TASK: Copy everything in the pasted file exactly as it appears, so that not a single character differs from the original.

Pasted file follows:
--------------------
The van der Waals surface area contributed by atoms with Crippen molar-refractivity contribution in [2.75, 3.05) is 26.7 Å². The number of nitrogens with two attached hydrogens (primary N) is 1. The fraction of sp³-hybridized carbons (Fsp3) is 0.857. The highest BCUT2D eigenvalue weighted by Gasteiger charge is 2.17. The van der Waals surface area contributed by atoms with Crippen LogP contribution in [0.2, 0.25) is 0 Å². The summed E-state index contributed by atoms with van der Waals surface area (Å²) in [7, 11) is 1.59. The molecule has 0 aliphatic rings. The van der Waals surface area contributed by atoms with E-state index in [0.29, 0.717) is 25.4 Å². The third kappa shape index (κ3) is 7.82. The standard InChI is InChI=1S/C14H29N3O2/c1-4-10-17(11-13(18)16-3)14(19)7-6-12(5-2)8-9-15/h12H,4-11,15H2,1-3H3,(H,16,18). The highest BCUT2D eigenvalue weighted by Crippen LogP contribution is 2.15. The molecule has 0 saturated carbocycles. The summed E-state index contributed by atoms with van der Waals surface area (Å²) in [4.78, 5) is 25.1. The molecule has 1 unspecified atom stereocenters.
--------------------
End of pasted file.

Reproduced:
The van der Waals surface area contributed by atoms with Crippen molar-refractivity contribution in [2.75, 3.05) is 26.7 Å². The number of nitrogens with two attached hydrogens (primary N) is 1. The fraction of sp³-hybridized carbons (Fsp3) is 0.857. The highest BCUT2D eigenvalue weighted by Gasteiger charge is 2.17. The van der Waals surface area contributed by atoms with Crippen LogP contribution in [0.2, 0.25) is 0 Å². The summed E-state index contributed by atoms with van der Waals surface area (Å²) in [7, 11) is 1.59. The molecule has 0 aliphatic rings. The van der Waals surface area contributed by atoms with E-state index in [0.29, 0.717) is 25.4 Å². The third kappa shape index (κ3) is 7.82. The standard InChI is InChI=1S/C14H29N3O2/c1-4-10-17(11-13(18)16-3)14(19)7-6-12(5-2)8-9-15/h12H,4-11,15H2,1-3H3,(H,16,18). The highest BCUT2D eigenvalue weighted by Crippen LogP contribution is 2.15. The molecule has 0 saturated carbocycles. The summed E-state index contributed by atoms with van der Waals surface area (Å²) in [4.78, 5) is 25.1. The molecule has 1 unspecified atom stereocenters.